Any time you make a purchase online, you need to provide credit card or bank account information—just what cybercriminals are most eager to get their hands on. Only supply this information to sites that provide secure, encrypted connections. As Boston University notes, you can identify secure sites by looking for an address that starts with https: (the S stands for secure) rather than simply http: They may also be marked by a padlock icon next to the address bar.

8. Be Careful What You Post

The Internet does not have a delete key, as that young candidate in New Hampshire found out. Any comment or image you post online may stay online forever because removing the original (say, from Twitter) does not remove any copies that other people made. There is no way for you to “take back” a remark you wish you hadn’t made, or get rid of that embarrassing selfie you took at a party. Don’t put anything online that you wouldn’t want your mom or a prospective employer to see.

9. Be Careful Who You Meet Online

People you meet online are not always who they claim to be. Indeed, they may not even be real. As InfoWorld reports, fake social media profiles are a popular way for hackers to cozy up to unwary Web users and pick their cyber pockets. Be as cautious and sensible in your online social life as you are in your in-person social life.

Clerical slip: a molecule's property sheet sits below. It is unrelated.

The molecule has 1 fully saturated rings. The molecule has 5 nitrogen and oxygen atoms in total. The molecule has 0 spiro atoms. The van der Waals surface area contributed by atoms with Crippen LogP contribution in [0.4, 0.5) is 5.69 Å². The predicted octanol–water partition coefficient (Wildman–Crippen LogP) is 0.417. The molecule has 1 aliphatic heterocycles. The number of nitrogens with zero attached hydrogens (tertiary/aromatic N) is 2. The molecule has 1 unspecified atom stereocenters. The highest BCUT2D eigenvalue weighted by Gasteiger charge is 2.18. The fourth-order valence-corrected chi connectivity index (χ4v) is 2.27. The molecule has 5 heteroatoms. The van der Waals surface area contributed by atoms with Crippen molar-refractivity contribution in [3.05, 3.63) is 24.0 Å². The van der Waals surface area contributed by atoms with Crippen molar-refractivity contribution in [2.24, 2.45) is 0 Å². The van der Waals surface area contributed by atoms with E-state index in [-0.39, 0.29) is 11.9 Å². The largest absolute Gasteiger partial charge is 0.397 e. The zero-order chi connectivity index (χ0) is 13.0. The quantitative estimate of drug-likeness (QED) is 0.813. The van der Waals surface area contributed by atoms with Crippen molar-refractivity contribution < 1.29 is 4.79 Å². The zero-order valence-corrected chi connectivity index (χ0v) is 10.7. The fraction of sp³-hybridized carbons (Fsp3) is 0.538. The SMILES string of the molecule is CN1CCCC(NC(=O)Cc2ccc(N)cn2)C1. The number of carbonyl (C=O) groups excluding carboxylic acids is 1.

10. Keep Your Antivirus Program Up To Date

Internet security software cannot protect against every threat, but it will detect and remove most malware—though you should make sure it’s to date. Be sure to stay current with your operating system’s updates and updates to applications you use. They provide a vital layer of security.


“Don’t get carried away with the euphoria, whatever you share lately on social media may work against you tomorrow or for the rest of your life. Think before you click, don’t be a victim”

Thabo Johnson


“Cybersecurity is not something we can afford to neglect at any point as a country. Not now, not ever. This is why your gathering is not just important to you and the corporate business world. It is of utmost importance to me, to government, and to the people of South Africa.”

Deputy Minister Honourable Pinky Kekana

“The strength of information security within organisations and countries is very much determined by the information security culture of people. The human factor of information security plays a significant role in securing information assets. National culture has an impact on organisational culture and therefore is also a consideration for enhancing information security culture. This research looks at the value of information security culture in organisations, frameworks for information security culture and the impact of national culture on organisational culture.”

Prof Elmarie Kritzinger

“There are various forms of cyber violence against women and girls, including, but not limited to, cyber stalking, non-consensual pornography (or ‘revenge porn’), gender-based slurs, hate speech and harassment, ‘slut-shaming’, unsolicited pornography, ‘sextortion’, rape threats and death threats, and electronically facilitated trafficking. It often follows the same patterns as offline violence and must be stopped!”

Motlatsi Pharasi